There are strategies that best suit each of these scenarios. If a security is advancing, but slowly, you can find an options strategy that will generate a higher return than you'd get by simply owning the stock. Likewise for securities that are heading up quickly or heading nowhere at all.

INVESTING PRINCIPLE #3 -- USE OPTIONS TO LOWER YOUR RISK.

Most people think the secret to making a fortune in the markets is to win more trades than you lose. The real secret is to employ strategies that let you profit more when you are right than you lose when you are wrong.

As a simplified hypothetical example, the most common strategy that we use might allow us to gain 10% if a security gains 10%, but only lose 9% if the security loses 10%. More importantly, if there is a catastrophic event (a "black swan") that causes a security to collapse by 30%, 50%, 80% in a day or two... this strategy caps losses at a fixed percentage, say 15% of the total position value.

Many pundits say catastrophic events situations like that are incredibly unlikely. But we wouldn’t advise jumping out of a plane even if there were only a 0.01% chance that the parachute wouldn’t open!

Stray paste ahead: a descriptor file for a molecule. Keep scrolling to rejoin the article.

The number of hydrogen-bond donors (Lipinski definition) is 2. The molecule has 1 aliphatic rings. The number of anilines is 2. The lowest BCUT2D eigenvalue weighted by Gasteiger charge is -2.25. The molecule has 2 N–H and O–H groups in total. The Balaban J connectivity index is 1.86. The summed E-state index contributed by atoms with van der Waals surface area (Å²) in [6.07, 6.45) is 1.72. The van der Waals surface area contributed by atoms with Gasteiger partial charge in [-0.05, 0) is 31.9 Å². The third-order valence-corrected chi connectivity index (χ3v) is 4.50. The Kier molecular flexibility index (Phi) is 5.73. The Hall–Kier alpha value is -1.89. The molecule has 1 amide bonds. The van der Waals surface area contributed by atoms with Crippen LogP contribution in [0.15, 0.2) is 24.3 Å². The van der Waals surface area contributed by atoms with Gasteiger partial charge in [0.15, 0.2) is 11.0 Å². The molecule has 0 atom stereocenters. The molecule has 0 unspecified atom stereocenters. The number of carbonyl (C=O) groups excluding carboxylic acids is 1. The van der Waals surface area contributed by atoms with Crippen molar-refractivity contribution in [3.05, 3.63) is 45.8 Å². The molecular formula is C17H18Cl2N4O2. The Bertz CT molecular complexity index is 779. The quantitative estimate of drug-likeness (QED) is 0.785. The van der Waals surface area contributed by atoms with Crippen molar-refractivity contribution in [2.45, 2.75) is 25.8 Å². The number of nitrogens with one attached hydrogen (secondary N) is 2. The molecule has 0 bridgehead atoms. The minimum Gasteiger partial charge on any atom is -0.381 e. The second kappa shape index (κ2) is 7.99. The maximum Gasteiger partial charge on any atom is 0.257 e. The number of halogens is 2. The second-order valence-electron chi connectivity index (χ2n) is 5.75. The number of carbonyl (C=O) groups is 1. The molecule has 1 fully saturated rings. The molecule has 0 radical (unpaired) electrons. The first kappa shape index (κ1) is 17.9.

My point is: This sort of protection is critical if you want to avoid scenarios where it becomes too difficult to regain your capital. Remember, if you take a 50% loss, you'll need to make 100% just to get back to where you were.

INVESTING PRINCIPLE #4 -- TAKE POSITIONS THAT ARE BULLISH AND BEARISH

Once again, the market is not a "bull/bear" world.

True, there are times when you are one or the other. But then there are times when you'll want to have both bullish and bearish positions on.